Children playing sports in the gym

Play Sports, Do Better in School

When kids play sports, it's not just heart rates that go up

A 2009 study by Coaching Corps showed that students who play sports do better in school and are more likely to go to college.

From the discipline of showing up for practice every morning to the teamwork required to pull off that double-play, youth sports teach a lot more than just running, jumping and throwing balls. Coaching Corps believes that every child should have the opportunity to experience the personal growth that comes with participating in sports, and in 2009 they released a study confirming that sports programs improve educational outcomes for young people.

At a time when budgets for sports and other educational programs are getting cut, the Coaching Corps report, Learning to Play and Playing to Learn, is a reminder that these types of cuts forfeit more than field time for our youth. When students participate in youth sports, they get better grades, are more likely to do their homework, and are more likely to attend college and land better-paying jobs.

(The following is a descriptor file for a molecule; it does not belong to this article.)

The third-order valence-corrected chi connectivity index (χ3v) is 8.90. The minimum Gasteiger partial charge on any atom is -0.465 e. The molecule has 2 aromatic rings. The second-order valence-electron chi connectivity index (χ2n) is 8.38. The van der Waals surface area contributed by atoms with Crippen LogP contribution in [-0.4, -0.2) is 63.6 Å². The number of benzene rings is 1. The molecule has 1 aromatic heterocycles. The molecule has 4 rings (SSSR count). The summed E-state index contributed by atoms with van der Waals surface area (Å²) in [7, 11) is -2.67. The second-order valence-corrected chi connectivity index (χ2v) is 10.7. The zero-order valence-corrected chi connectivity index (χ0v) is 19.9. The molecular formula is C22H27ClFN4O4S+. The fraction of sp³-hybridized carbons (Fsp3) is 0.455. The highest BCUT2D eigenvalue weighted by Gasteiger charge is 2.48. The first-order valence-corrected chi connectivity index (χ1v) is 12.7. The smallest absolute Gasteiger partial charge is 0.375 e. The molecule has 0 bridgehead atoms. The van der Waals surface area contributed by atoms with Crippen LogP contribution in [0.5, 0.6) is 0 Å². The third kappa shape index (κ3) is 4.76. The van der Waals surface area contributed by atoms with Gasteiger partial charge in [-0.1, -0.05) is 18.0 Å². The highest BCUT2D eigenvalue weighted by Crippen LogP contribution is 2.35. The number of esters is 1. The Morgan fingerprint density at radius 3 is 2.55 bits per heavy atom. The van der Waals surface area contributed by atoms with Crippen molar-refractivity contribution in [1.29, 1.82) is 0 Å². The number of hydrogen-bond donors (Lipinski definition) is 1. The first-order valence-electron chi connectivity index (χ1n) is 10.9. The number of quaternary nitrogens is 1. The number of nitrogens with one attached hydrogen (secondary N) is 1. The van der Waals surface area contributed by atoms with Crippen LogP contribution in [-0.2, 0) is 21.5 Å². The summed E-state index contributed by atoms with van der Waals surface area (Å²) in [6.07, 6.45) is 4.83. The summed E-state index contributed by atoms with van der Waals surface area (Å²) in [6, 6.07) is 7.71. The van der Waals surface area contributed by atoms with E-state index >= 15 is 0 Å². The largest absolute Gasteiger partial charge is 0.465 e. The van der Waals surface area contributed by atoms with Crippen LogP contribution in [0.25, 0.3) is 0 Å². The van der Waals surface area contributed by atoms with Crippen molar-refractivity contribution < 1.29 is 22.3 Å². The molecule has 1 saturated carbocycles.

Launched with a $5 million grant from the Haas, Jr. Fund, Coaching Corps has provided thousands of low-income children with the opportunity to take part in high-quality, after-school sports programs. The Coaching Corps report aims to help make the case for organized sports for all children—not just those whose families can afford them.